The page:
It should come as no surprise that after attracting millions of content creators and billions of viewers, Google is developing new ways of monetizing YouTube. Starting today, the company is introducing a pilot program for a select group of partners. These contributors are offering paid channels with subscription fees starting at 99 cents per month. Each channel comes with a 14-day free trial, and some include discounted yearly rates, which is very similar to how Google offers magazines in the Play Store.
Sesame Street is one of the partners included in the pilot program and will offer full episodes through their paid channel.
The big XE5 update just hit the interwebs, so that means it's time for a teardown! XE5 is still Android 4.0.4 based, but now we're up to build 4.0.4-665738; the old version was 4.0.4-625737.
The Glass Team is still extraordinarily messy; any new file usually has copies in a million different locations. Basically, everything ships in every APK. Maybe the Glass Team is using extremely bad organization as a form of Teardown obfuscation. (It's not working.)
Take A Note
It looks like note taking is coming to Google Glass!
The difference is huge - it's like it went from Cupcake days to Jelly Bean in the blink of an eye. It would be nice if you could update Android the same way, wouldn't it?
Here are some images of the old (visible at archive.org) and new sites side-by-side (can you guess which one is which?):
So, to rectify this great injustice of the Internet (and because people keep asking me, personally) we've decided to hit you up with the Glass system dump. The Explorer program seems to be all about hacking and experimentation, so hopefully Google adopts an open policy towards posting Glass code. Please don't yell at us. <3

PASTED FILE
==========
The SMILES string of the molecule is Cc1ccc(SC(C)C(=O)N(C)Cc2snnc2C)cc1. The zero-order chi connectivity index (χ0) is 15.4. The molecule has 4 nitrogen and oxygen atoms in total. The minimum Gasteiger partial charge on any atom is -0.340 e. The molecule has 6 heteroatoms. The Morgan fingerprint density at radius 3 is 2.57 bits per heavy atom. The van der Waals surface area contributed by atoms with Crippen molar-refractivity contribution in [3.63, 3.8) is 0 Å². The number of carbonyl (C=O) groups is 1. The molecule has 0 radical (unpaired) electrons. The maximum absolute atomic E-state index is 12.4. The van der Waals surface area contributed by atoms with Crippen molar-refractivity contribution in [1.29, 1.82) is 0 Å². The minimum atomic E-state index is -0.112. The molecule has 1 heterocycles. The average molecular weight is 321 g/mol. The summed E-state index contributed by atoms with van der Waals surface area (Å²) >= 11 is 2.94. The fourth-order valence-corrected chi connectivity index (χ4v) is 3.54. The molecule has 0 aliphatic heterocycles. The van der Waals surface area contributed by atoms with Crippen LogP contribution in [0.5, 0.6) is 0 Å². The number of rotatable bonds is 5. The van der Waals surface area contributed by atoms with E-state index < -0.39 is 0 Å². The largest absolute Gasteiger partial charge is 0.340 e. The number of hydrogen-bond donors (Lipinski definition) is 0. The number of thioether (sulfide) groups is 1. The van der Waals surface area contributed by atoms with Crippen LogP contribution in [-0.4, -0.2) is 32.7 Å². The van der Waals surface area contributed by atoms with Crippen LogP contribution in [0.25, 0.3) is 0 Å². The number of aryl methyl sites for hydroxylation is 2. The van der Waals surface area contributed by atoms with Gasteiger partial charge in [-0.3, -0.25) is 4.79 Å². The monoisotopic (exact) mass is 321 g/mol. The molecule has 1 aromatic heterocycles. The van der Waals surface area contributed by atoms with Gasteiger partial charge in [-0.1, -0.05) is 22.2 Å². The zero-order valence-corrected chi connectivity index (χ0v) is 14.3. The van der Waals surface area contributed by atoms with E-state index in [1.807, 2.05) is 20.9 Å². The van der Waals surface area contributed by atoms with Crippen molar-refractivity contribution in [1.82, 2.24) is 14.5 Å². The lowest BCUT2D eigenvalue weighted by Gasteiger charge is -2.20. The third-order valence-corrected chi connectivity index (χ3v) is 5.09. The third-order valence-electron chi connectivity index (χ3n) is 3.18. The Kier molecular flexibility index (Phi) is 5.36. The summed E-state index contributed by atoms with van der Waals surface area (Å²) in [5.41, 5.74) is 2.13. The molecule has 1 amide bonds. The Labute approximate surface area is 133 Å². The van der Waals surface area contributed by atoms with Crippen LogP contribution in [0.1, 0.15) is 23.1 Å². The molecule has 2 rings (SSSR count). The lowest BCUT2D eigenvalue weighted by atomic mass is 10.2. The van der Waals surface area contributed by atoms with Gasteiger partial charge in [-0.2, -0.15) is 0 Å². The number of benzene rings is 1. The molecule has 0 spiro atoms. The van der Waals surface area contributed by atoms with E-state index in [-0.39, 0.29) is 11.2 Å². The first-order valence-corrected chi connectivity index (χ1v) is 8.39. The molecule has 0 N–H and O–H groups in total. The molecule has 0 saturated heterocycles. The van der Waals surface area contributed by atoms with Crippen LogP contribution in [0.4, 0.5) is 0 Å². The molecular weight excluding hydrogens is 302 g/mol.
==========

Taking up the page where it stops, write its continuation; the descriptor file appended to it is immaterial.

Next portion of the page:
You can grab the original 285.7MB version of the Glass software, XE4, from our list of mirrors:
And the brand new, updated, 298.9MB XE5 version from any of these fine bit shifters:
If you find anything neat, or get any of this to run on something that it isn't supposed to run on, let us know.
Wow. So when Glass was first making the rounds, we heard a few rumblings about a ridiculously fast update cycle; something like monthly updates. Sure enough, it seems like Google is delivering on that sort-of rumored promise:
Today, less than a month after the Glass unit left Google HQ, there's a new update: Version XE5. There's no public change log, but Phandroid says they emailed Google and got back the following list:
New features in XE5:
- Change to sync policy: require power + wifi for background uploads
- Crash reporting
- Incoming G+ notifications (direct shares, comments, +mentions), including ability to comment and +1
- Incoming Hangout notifications
- Transcription of queries & messages is now wicked-fast
- Long-press to search from anywhere in the UI (no longer just from off)
- International number dialing + SMS
- Hop animation on disallowed swipes in the UI
- New On-Head Detection calibration flow
- Show device Serial Number on Device Info card
- More reliable estimation of battery charge remaining
- New recipient-list mosaic
Google+ integration sounds awesome;
the only problem is it doesn't actually work right now.